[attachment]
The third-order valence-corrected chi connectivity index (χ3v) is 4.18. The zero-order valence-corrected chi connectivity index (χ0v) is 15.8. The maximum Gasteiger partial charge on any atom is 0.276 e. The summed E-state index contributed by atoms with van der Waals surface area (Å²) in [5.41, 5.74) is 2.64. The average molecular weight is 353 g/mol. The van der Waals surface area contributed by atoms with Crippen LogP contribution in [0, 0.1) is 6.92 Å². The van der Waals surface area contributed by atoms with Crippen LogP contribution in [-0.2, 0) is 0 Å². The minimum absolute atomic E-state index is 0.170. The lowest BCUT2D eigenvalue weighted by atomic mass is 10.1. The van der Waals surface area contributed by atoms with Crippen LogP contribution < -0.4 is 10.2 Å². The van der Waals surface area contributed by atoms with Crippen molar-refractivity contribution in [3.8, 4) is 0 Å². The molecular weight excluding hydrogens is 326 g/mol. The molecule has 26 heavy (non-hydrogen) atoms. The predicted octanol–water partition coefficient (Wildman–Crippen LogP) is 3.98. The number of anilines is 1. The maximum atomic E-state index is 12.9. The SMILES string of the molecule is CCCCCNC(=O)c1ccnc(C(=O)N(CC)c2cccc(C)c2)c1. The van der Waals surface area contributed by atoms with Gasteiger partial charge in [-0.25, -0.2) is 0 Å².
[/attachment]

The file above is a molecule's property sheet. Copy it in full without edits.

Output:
The third-order valence-corrected chi connectivity index (χ3v) is 4.18. The zero-order valence-corrected chi connectivity index (χ0v) is 15.8. The maximum Gasteiger partial charge on any atom is 0.276 e. The summed E-state index contributed by atoms with van der Waals surface area (Å²) in [5.41, 5.74) is 2.64. The average molecular weight is 353 g/mol. The van der Waals surface area contributed by atoms with Crippen LogP contribution in [0, 0.1) is 6.92 Å². The van der Waals surface area contributed by atoms with Crippen LogP contribution in [-0.2, 0) is 0 Å². The minimum absolute atomic E-state index is 0.170. The lowest BCUT2D eigenvalue weighted by atomic mass is 10.1. The van der Waals surface area contributed by atoms with Crippen LogP contribution < -0.4 is 10.2 Å². The van der Waals surface area contributed by atoms with Crippen molar-refractivity contribution in [3.8, 4) is 0 Å². The molecular weight excluding hydrogens is 326 g/mol. The molecule has 26 heavy (non-hydrogen) atoms. The predicted octanol–water partition coefficient (Wildman–Crippen LogP) is 3.98. The number of anilines is 1. The maximum atomic E-state index is 12.9. The SMILES string of the molecule is CCCCCNC(=O)c1ccnc(C(=O)N(CC)c2cccc(C)c2)c1. The van der Waals surface area contributed by atoms with Gasteiger partial charge in [-0.25, -0.2) is 0 Å².